Figure 5. Characterization of mode of meprin α inhibition by potential probe. SR24717. (A) Time-dependence study of inhibition of meprin α-mediated proteolysis by SR24717. (B) Concentration-dependence study of meprin α inhibition-mediated proteolysis by SR24717. (C) Re-plot of (B) shows increase of IC50 values correlating with increase of substrate concentration suggestive of competitive inhibition mechanism by SR24717. (D) Lineweaver-Burke plot shows lines of best fit crossing at Y-axis, suggesting a competitive inhibition mechanism by SR24717. (E) Global fit of meprin α-mediated proteolysis in the presence of SR24717 to a competitive model using non-linear regression shows good fit.
Pharmaceuticals 14 00197 g005
Figure 6. Characterization of SR24717 for effects on cell viability and cytotoxicity. (A) Effect of SR24717 on viability of WM266-4 (skin melanoma), HEK293 (kidney), and BJ (skin fibroblasts) cells. CellTiter Glo™ assay (Promega) was used after 72 h treatment. (B) Effect of SR24717 on viability of HEK293 (kidney) and BJ (skin fibroblasts) cells. The CellTox Green™ assay (Promega) was used. All experiments performed as 10-point 3-fold concentration-response curves in triplicate.
Figure 6. Characterization of SR24717 for effects on cell viability and cytotoxicity. (A) Effect of SR24717 on viability of WM266-4 (skin melanoma), HEK293 (kidney), and BJ (skin fibroblasts) cells. CellTiter Glo™ assay (Promega) was used after 72 h treatment. (B) Effect of SR24717 on viability of HEK293 (kidney) and BJ (skin fibroblasts) cells. The CellTox Green™ assay (Promega) was used. All experiments performed as 10-point 3-fold concentration-response curves in triplicate.
Pharmaceuticals 14 00197 g006
Figure 7. Structures of literature meprin inhibitors: actinonin, SR24717, 10d [8]; 10e [8], 1c [11], 2c [11], 2e [11].
Figure 7. Structures of literature meprin inhibitors: actinonin, SR24717, 10d [8]; 10e [8], 1c [11], 2c [11], 2e [11].
Pharmaceuticals 14 00197 g007
Table 1. Pyrimidine substitution: dimethoxylation disfavors meprin β inhibition.
Table 1. Pyrimidine substitution: dimethoxylation disfavors meprin β inhibition.
Pharmaceuticals 14 00197 i001XIDMeprin α IC50, μMMeprin β IC50, μM
HSR198551.3 ± 0.117 ± 3
MeSR241394.1 ± 0.860 ± 7
OMeSR241448.7 ± 1.1>100
Table 2. SAR studies in the central aromatic ring.
Table 2. SAR studies in the central aromatic ring.
Pharmaceuticals 14 00197 i002
arylIDMeprin α IC50, μMMeprin β IC50, μM
Pharmaceuticals 14 00197 i003SR198551.3 ± 0.117 ± 3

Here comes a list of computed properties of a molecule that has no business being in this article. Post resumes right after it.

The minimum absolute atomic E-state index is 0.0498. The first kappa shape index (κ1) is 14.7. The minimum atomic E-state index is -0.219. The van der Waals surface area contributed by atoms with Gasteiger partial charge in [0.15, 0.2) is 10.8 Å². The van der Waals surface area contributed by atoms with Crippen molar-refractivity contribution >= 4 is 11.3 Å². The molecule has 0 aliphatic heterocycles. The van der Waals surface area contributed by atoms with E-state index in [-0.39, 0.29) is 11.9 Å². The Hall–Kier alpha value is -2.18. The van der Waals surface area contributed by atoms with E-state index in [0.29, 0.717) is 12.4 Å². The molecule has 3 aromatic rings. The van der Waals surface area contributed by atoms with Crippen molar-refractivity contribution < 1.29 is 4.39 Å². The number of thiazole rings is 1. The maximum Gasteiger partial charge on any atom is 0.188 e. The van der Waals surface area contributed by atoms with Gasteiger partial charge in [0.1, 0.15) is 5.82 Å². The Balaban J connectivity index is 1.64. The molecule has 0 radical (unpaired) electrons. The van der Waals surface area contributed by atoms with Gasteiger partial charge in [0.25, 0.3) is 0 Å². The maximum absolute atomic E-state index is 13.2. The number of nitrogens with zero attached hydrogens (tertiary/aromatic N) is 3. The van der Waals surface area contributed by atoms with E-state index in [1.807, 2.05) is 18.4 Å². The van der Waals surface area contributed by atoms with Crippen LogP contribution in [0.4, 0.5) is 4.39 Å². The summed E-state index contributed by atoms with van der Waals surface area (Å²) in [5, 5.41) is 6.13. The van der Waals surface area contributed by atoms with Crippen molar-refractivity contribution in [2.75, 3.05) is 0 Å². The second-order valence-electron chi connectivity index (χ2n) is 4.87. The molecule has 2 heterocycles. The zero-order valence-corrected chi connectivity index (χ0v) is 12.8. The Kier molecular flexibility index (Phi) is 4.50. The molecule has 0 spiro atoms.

Pharmaceuticals 14 00197 i004SR2446010.3 ± 1.159 ± 10
Pharmaceuticals 14 00197 i005SR2445912.1 ± 3.952 ± 1
Pharmaceuticals 14 00197 i006SR2471810.1 ± 2.3>100
Pharmaceuticals 14 00197 i007SR240035.4 ± 1.2>100
Pharmaceuticals 14 00197 i008SR2446211.2 ± 2.6>100
Pharmaceuticals 14 00197 i009SR2446310.4 ± 2.8>100
Pharmaceuticals 14 00197 i010SR2446710.3 ± 2.2>100
Pharmaceuticals 14 00197 i011SR264672.0 ± 0.3>100
Pharmaceuticals 14 00197 i012SR264661.1 ± 0.1>100
Pharmaceuticals 14 00197 i013SR264650.60 ± 0.0675 ± 15
Pharmaceuticals 14 00197 i014SR247170.66 ± 0.0370 ± 5
Table 3. Selectivity testing of SR24717 and literature meprin α inhibitors.
Table 3. Selectivity testing of SR24717 and literature meprin α inhibitors.
IDMeprin αMeprin βMMP2MMP3MMP8MMP9MMP10MMP13MMP14ADAM10ADAM17
SR24717 a0.66 ± 0.0370 ± 5>100>100>100>100>100>100>100>100>100
Actinonin b0.0044.8 ± 0.50.09NR0.190.1 ± 0.01NR0.1>10002.2 ± 0.20.2 ± 0.02
10d [8] c0.16 ± 0.0012.95 ± 0.3595%
26%
91%
61%
86%
55%
86%
61%
86%
57%
10e [8]0.40 ± 0.037.59 ± 0.0194%
65%
91%
21%
98%
47%
80%
56%
80%
41%
1c [11] d0.19 ± 0.0010.03 ± 0.3595% 91% 86% 86%86%
2c [11] e0.004 ± 0.0010.813 ± 0.00187% 86% 80% 80%62%
2e [11] f0.003 ± 0.0010.199 ± 0.001104% 81% 75% 73%61%
All units are IC50, µM, % values indicate % activity remaining at 10 μM (top) and at 200 μM (bottom). All assays performed in triplicate, with error bars ± SD. a. Multiple synthesis of SR24717 batches were tested, shown are results of one representative batch. b. Actinonin also has IC50 = 0.1 μM vs. MMP1. c. Compound 10d has IC50 = 1.15 μM vs. ovastacin [11]. d. Compound 1c has IC50 = 0.49 μM vs. ovastacin [11]. e. Compound 2c has Ki = 66 nM vs. ovastacin [11]. f. Compound 2e has Ki = 196 nM vs. ovastacin [11].
Publisher’s Note: MDPI stays neutral with regard to jurisdictional claims in published maps and institutional affiliations.

Share and Cite

MDPI and ACS Style

Wang, C.; Diez, J.; Park, H.; Becker-Pauly, C.; Fields, G.B.; Spicer, T.P.; Scampavia, L.D.; Minond, D.; Bannister, T.D. Discovery and Optimization of Selective Inhibitors of Meprin α (Part II). Pharmaceuticals 2021, 14, 197. https://doi.org/10.3390/ph14030197

AMA Style

Wang C, Diez J, Park H, Becker-Pauly C, Fields GB, Spicer TP, Scampavia LD, Minond D, Bannister TD. Discovery and Optimization of Selective Inhibitors of Meprin α (Part II). Pharmaceuticals. 2021; 14(3):197. https://doi.org/10.3390/ph14030197

Chicago/Turabian Style

Wang, Chao, Juan Diez, Hajeung Park, Christoph Becker-Pauly, Gregg B. Fields, Timothy P. Spicer, Louis D. Scampavia, Dmitriy Minond, and Thomas D. Bannister. 2021. "Discovery and Optimization of Selective Inhibitors of Meprin α (Part II)" Pharmaceuticals 14, no. 3: 197. https://doi.org/10.3390/ph14030197

Note that from the first issue of 2016, this journal uses article numbers instead of page numbers. See further details here.

Article Metrics

Back to TopTop